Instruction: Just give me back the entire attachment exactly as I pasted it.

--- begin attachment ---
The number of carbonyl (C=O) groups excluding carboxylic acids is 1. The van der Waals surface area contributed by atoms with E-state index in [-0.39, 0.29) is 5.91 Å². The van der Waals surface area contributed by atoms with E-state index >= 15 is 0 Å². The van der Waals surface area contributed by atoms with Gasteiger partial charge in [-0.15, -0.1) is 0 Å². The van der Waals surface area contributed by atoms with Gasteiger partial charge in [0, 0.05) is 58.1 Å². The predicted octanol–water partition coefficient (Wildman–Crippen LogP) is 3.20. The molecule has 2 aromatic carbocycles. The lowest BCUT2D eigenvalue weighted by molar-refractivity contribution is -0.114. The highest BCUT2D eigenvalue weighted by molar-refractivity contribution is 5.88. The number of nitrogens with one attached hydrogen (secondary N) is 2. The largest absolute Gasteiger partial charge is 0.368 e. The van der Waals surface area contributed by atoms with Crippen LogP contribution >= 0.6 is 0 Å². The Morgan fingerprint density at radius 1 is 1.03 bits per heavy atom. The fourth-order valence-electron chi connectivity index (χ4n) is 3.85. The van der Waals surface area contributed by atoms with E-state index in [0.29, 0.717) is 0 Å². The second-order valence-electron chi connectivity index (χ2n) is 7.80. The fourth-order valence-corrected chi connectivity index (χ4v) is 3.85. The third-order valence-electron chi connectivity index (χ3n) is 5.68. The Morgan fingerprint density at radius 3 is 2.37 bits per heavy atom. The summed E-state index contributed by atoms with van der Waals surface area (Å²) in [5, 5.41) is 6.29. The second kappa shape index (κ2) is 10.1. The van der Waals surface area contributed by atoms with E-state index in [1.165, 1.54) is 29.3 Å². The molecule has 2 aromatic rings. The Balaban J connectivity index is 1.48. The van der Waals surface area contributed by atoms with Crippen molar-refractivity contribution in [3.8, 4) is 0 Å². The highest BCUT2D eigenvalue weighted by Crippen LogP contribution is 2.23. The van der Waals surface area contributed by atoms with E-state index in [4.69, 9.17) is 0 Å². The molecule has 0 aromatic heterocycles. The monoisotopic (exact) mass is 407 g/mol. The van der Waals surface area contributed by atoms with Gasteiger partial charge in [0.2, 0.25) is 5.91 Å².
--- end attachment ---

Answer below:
The number of carbonyl (C=O) groups excluding carboxylic acids is 1. The van der Waals surface area contributed by atoms with E-state index in [-0.39, 0.29) is 5.91 Å². The van der Waals surface area contributed by atoms with E-state index >= 15 is 0 Å². The van der Waals surface area contributed by atoms with Gasteiger partial charge in [-0.15, -0.1) is 0 Å². The van der Waals surface area contributed by atoms with Gasteiger partial charge in [0, 0.05) is 58.1 Å². The predicted octanol–water partition coefficient (Wildman–Crippen LogP) is 3.20. The molecule has 2 aromatic carbocycles. The lowest BCUT2D eigenvalue weighted by molar-refractivity contribution is -0.114. The highest BCUT2D eigenvalue weighted by molar-refractivity contribution is 5.88. The number of nitrogens with one attached hydrogen (secondary N) is 2. The largest absolute Gasteiger partial charge is 0.368 e. The van der Waals surface area contributed by atoms with Crippen LogP contribution >= 0.6 is 0 Å². The Morgan fingerprint density at radius 1 is 1.03 bits per heavy atom. The fourth-order valence-electron chi connectivity index (χ4n) is 3.85. The van der Waals surface area contributed by atoms with E-state index in [0.29, 0.717) is 0 Å². The second-order valence-electron chi connectivity index (χ2n) is 7.80. The fourth-order valence-corrected chi connectivity index (χ4v) is 3.85. The third-order valence-electron chi connectivity index (χ3n) is 5.68. The Morgan fingerprint density at radius 3 is 2.37 bits per heavy atom. The summed E-state index contributed by atoms with van der Waals surface area (Å²) in [5, 5.41) is 6.29. The second kappa shape index (κ2) is 10.1. The van der Waals surface area contributed by atoms with E-state index in [1.165, 1.54) is 29.3 Å². The molecule has 2 aromatic rings. The Balaban J connectivity index is 1.48. The van der Waals surface area contributed by atoms with Crippen molar-refractivity contribution in [3.8, 4) is 0 Å². The highest BCUT2D eigenvalue weighted by Crippen LogP contribution is 2.23. The van der Waals surface area contributed by atoms with E-state index in [4.69, 9.17) is 0 Å². The molecule has 0 aromatic heterocycles. The monoisotopic (exact) mass is 407 g/mol. The van der Waals surface area contributed by atoms with Gasteiger partial charge in [0.2, 0.25) is 5.91 Å².